Developed by the Chinese National University of Defense Technology, the Tianhe-A1 was knocked off the top of the list in June by the K Computer. Powered by more than 14,000 Xeon X5670 chips and more than 7,000 GPUs from Nvidia, the system, installed at the National Supercomputing Center in Tianjin, has hit a peak of 2.5 petaflops.
Installed at the Oak Ridge National Laboratory in Tennessee, the Jaguar supercomputer is powered by Crays XT5-HE technology powered by AMDs six-core Opteron chips. The system, which has hit a peak of about 1.75 petaflops, is about to be revamped by Cray using AMDs new 16-core Opteron 6200 chips and GPUs from Nvidia. Once completed, the new system—dubbed Titan—will have theoretical peaks of 10 to 20 petaflops.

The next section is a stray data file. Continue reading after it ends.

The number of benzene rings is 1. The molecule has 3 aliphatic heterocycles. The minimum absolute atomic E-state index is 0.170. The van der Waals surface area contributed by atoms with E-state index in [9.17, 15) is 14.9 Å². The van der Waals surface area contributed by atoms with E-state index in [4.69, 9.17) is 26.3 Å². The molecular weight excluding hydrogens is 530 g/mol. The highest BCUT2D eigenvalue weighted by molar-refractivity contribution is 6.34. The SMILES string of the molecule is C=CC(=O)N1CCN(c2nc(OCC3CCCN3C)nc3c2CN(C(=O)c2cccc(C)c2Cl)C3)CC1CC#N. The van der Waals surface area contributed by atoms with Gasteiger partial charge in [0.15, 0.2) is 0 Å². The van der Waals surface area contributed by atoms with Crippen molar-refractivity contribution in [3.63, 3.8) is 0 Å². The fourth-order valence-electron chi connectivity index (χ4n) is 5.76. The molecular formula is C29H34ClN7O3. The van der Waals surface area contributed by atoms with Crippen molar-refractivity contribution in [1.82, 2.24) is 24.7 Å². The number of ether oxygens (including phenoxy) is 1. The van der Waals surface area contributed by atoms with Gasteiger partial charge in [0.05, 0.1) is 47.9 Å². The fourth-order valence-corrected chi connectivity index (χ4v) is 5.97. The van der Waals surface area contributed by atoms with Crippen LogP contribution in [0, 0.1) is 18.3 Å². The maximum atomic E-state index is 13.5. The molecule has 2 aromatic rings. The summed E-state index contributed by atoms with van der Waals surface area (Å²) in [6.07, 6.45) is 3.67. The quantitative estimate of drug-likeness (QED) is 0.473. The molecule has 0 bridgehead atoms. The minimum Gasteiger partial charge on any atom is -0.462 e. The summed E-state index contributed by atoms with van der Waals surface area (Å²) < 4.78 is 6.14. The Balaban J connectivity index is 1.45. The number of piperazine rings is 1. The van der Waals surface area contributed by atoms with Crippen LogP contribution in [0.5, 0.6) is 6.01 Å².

Another Cray supercomputer, this one for the National Energy Research Scientific Computing Center at the Lawrence Berkeley National Laboratory. It leverages Crays XE6 systems, which are powered by AMDs 12-core Opteron 6172 processors. The system, with a total of 153,408 cores, offers a performance of 1.05 petaflops.
The IBM-built supercomputer, installed at the Los Alamos National Laboratory, is a cluster of BladeCenter systems powered by Big Blues 3.2GHz PowerXCell 8i and AMDs dual-core Opteron chips. Its performance is listed at 1.04 petaflops.